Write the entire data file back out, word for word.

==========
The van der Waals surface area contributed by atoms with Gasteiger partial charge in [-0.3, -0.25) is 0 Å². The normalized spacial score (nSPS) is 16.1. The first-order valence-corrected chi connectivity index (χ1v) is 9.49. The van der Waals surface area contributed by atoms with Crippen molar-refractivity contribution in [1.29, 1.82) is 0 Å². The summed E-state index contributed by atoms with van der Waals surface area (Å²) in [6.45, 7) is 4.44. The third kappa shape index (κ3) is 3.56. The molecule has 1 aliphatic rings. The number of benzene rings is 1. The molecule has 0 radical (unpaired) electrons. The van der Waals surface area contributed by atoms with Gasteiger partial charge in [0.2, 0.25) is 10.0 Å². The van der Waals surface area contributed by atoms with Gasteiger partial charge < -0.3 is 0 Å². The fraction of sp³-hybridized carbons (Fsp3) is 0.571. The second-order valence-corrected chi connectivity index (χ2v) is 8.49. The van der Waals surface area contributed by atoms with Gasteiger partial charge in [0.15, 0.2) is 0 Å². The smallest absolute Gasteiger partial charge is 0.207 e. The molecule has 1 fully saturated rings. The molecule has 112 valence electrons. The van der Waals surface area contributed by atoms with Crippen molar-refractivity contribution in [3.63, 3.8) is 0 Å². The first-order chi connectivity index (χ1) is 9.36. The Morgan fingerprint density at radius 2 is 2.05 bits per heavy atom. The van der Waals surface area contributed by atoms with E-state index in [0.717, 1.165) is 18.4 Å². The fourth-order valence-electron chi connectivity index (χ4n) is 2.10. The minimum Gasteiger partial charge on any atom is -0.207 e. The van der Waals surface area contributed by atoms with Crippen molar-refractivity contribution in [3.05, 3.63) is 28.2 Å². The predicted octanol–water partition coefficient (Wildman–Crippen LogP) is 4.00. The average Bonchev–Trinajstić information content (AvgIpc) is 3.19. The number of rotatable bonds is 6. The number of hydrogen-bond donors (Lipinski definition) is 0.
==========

The van der Waals surface area contributed by atoms with Gasteiger partial charge in [-0.3, -0.25) is 0 Å². The normalized spacial score (nSPS) is 16.1. The first-order valence-corrected chi connectivity index (χ1v) is 9.49. The van der Waals surface area contributed by atoms with Crippen molar-refractivity contribution in [1.29, 1.82) is 0 Å². The summed E-state index contributed by atoms with van der Waals surface area (Å²) in [6.45, 7) is 4.44. The third kappa shape index (κ3) is 3.56. The molecule has 1 aliphatic rings. The number of benzene rings is 1. The molecule has 0 radical (unpaired) electrons. The van der Waals surface area contributed by atoms with Gasteiger partial charge in [0.2, 0.25) is 10.0 Å². The van der Waals surface area contributed by atoms with Gasteiger partial charge < -0.3 is 0 Å². The fraction of sp³-hybridized carbons (Fsp3) is 0.571. The second-order valence-corrected chi connectivity index (χ2v) is 8.49. The van der Waals surface area contributed by atoms with Gasteiger partial charge in [0.15, 0.2) is 0 Å². The smallest absolute Gasteiger partial charge is 0.207 e. The molecule has 1 fully saturated rings. The molecule has 112 valence electrons. The van der Waals surface area contributed by atoms with Crippen molar-refractivity contribution in [3.63, 3.8) is 0 Å². The first-order chi connectivity index (χ1) is 9.36. The Morgan fingerprint density at radius 2 is 2.05 bits per heavy atom. The van der Waals surface area contributed by atoms with E-state index in [0.717, 1.165) is 18.4 Å². The fourth-order valence-electron chi connectivity index (χ4n) is 2.10. The minimum Gasteiger partial charge on any atom is -0.207 e. The van der Waals surface area contributed by atoms with Crippen molar-refractivity contribution in [3.05, 3.63) is 28.2 Å². The predicted octanol–water partition coefficient (Wildman–Crippen LogP) is 4.00. The average Bonchev–Trinajstić information content (AvgIpc) is 3.19. The number of rotatable bonds is 6. The number of hydrogen-bond donors (Lipinski definition) is 0.